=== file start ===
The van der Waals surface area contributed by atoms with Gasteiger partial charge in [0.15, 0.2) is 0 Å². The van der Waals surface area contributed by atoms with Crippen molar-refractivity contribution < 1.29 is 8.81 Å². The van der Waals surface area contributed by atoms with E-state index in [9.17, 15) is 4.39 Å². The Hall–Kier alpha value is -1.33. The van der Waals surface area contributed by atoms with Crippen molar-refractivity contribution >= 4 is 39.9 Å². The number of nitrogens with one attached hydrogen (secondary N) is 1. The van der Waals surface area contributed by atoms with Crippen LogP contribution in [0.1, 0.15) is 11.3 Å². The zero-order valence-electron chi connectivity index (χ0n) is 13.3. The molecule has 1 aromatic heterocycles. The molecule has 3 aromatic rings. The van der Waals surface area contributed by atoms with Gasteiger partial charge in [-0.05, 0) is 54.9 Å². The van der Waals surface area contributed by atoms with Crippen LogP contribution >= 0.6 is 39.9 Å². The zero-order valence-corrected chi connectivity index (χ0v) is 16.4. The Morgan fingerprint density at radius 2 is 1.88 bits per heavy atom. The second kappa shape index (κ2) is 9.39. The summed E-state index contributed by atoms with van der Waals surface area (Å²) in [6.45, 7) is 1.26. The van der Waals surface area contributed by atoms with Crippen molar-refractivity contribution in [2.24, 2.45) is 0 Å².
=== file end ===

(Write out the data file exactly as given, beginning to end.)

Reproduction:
The van der Waals surface area contributed by atoms with Gasteiger partial charge in [0.15, 0.2) is 0 Å². The van der Waals surface area contributed by atoms with Crippen molar-refractivity contribution < 1.29 is 8.81 Å². The van der Waals surface area contributed by atoms with E-state index in [9.17, 15) is 4.39 Å². The Hall–Kier alpha value is -1.33. The van der Waals surface area contributed by atoms with Crippen molar-refractivity contribution >= 4 is 39.9 Å². The number of nitrogens with one attached hydrogen (secondary N) is 1. The van der Waals surface area contributed by atoms with Crippen LogP contribution in [0.1, 0.15) is 11.3 Å². The zero-order valence-electron chi connectivity index (χ0n) is 13.3. The molecule has 1 aromatic heterocycles. The molecule has 3 aromatic rings. The van der Waals surface area contributed by atoms with Gasteiger partial charge in [-0.05, 0) is 54.9 Å². The van der Waals surface area contributed by atoms with Crippen LogP contribution >= 0.6 is 39.9 Å². The zero-order valence-corrected chi connectivity index (χ0v) is 16.4. The Morgan fingerprint density at radius 2 is 1.88 bits per heavy atom. The second kappa shape index (κ2) is 9.39. The summed E-state index contributed by atoms with van der Waals surface area (Å²) in [6.45, 7) is 1.26. The van der Waals surface area contributed by atoms with Crippen molar-refractivity contribution in [2.24, 2.45) is 0 Å².